Getting local fruit varieties into local orchards is a particular challenge in Ontario because breeding work takes place within the Niagara region, where the movement of plant material is limited in an effort to prevent the spread of plum pox virus (PPV).
While the industry established a mother block for propagating clean plant material outside the quarantine zone near Windsor, north of Detroit, Michigan, budwood must first go to the Canadian Food Inspection Agency’s key plant health laboratory in Sidney, British Columbia, on Vancouver Island, for cleanup.
“That’s a three- to four-year process, so all of a sudden, if variety X looks good, then a grower almost has to wait six or seven years to start testing it or look at it on their commercial site,” said Michael Kauzlaric, a researcher with the Vineland Research and Innovation Centre who works with growers seeking new varieties.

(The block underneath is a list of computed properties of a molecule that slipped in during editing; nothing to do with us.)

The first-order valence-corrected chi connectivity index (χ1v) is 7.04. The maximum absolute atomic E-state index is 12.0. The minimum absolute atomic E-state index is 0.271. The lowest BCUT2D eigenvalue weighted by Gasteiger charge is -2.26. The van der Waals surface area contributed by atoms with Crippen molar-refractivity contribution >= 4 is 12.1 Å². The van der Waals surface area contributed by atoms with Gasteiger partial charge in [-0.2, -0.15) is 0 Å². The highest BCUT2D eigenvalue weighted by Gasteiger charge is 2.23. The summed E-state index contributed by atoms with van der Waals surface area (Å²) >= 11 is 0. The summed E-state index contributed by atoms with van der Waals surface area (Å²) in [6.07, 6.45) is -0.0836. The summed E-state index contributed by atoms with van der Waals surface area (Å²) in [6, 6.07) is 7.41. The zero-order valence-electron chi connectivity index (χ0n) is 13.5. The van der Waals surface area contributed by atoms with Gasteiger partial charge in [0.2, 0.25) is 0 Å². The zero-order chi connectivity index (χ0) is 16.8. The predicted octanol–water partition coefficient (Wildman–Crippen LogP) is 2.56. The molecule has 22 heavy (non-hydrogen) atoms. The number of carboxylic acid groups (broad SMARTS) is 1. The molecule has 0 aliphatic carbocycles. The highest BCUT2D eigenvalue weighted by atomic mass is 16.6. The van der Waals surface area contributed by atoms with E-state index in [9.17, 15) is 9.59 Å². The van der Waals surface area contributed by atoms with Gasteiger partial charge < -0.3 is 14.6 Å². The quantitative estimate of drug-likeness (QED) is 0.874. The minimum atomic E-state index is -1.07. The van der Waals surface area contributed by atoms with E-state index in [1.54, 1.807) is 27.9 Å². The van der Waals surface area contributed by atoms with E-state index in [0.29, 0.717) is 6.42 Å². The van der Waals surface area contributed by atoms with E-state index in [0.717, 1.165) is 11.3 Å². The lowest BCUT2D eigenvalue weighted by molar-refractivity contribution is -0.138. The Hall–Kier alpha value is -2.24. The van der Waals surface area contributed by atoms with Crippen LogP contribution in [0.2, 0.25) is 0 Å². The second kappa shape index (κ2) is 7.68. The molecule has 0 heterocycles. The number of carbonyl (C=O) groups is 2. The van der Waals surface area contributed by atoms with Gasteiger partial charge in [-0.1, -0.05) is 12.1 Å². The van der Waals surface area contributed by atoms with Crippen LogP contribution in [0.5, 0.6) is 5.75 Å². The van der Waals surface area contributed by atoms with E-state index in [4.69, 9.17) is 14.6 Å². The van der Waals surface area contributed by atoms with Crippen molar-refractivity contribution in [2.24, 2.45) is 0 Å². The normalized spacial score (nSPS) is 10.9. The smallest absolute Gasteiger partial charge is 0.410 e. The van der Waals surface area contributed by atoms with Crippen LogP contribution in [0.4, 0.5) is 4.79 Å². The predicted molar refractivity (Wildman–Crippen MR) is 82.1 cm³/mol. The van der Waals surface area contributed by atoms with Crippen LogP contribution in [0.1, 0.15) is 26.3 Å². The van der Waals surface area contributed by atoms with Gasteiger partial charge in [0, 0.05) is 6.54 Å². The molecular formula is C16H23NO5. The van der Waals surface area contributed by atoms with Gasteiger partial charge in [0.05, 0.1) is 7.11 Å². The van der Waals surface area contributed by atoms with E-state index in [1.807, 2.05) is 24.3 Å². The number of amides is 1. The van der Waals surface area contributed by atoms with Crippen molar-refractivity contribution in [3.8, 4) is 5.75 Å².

To give growers a head start, the evaluation committee won a relaxation of the quarantine rules. Growers within the PPV control zone are able to receive plant material from Vineland and develop plantings of new varieties on a limited basis.
Commercial orchards in the Niagara region now have trial plantings totaling approximately 1,200 trees of eight peach and nectarine varieties now moving through final testing and registration. “We’re doing virus cleanup in parallel to commercial testing,” Kauzlaric said.
“Growers (will) have had four or five years of experience with the variety at their own site, and they can say yes or no, and then – boom! – 10,000 or 20,000 trees can get planted … instead of waiting another three or four years after it arrives in Windsor.”
— by Peter Mitham
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